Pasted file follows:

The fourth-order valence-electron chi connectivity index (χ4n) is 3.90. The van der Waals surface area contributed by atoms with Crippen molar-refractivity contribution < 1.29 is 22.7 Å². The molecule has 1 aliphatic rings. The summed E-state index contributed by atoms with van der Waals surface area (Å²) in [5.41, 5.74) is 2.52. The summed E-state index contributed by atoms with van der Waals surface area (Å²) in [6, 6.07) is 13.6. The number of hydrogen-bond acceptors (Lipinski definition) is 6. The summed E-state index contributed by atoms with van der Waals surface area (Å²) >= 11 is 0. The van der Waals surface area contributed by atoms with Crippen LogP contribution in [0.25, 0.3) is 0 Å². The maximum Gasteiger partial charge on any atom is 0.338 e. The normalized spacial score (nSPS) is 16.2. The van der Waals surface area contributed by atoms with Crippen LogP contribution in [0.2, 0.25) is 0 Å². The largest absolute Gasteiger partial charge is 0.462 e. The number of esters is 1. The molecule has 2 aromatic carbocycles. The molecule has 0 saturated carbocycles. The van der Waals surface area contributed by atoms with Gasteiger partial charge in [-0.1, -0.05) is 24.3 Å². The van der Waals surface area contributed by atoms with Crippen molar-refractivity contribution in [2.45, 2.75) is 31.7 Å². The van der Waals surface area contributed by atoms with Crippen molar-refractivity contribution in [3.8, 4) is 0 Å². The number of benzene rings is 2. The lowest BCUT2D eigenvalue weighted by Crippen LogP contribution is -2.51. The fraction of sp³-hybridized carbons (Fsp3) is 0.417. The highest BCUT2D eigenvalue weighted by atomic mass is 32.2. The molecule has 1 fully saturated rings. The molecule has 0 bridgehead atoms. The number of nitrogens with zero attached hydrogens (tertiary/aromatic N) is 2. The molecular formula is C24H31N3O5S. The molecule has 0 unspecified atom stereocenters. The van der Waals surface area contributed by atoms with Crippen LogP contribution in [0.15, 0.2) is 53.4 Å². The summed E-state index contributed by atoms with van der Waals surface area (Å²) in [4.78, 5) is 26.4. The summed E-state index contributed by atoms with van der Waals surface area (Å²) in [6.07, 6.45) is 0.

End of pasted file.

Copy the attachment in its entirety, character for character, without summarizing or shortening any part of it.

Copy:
The fourth-order valence-electron chi connectivity index (χ4n) is 3.90. The van der Waals surface area contributed by atoms with Crippen molar-refractivity contribution < 1.29 is 22.7 Å². The molecule has 1 aliphatic rings. The summed E-state index contributed by atoms with van der Waals surface area (Å²) in [5.41, 5.74) is 2.52. The summed E-state index contributed by atoms with van der Waals surface area (Å²) in [6, 6.07) is 13.6. The number of hydrogen-bond acceptors (Lipinski definition) is 6. The summed E-state index contributed by atoms with van der Waals surface area (Å²) >= 11 is 0. The van der Waals surface area contributed by atoms with Crippen LogP contribution in [0.25, 0.3) is 0 Å². The maximum Gasteiger partial charge on any atom is 0.338 e. The normalized spacial score (nSPS) is 16.2. The van der Waals surface area contributed by atoms with Crippen LogP contribution in [0.2, 0.25) is 0 Å². The largest absolute Gasteiger partial charge is 0.462 e. The number of esters is 1. The molecule has 2 aromatic carbocycles. The molecule has 0 saturated carbocycles. The van der Waals surface area contributed by atoms with Gasteiger partial charge in [-0.1, -0.05) is 24.3 Å². The van der Waals surface area contributed by atoms with Crippen molar-refractivity contribution in [2.45, 2.75) is 31.7 Å². The van der Waals surface area contributed by atoms with Crippen molar-refractivity contribution in [3.8, 4) is 0 Å². The number of benzene rings is 2. The lowest BCUT2D eigenvalue weighted by Crippen LogP contribution is -2.51. The fraction of sp³-hybridized carbons (Fsp3) is 0.417. The highest BCUT2D eigenvalue weighted by atomic mass is 32.2. The molecule has 1 fully saturated rings. The molecule has 0 bridgehead atoms. The number of nitrogens with zero attached hydrogens (tertiary/aromatic N) is 2. The molecular formula is C24H31N3O5S. The molecule has 0 unspecified atom stereocenters. The van der Waals surface area contributed by atoms with Crippen LogP contribution in [0.15, 0.2) is 53.4 Å². The summed E-state index contributed by atoms with van der Waals surface area (Å²) in [4.78, 5) is 26.4. The summed E-state index contributed by atoms with van der Waals surface area (Å²) in [6.07, 6.45) is 0.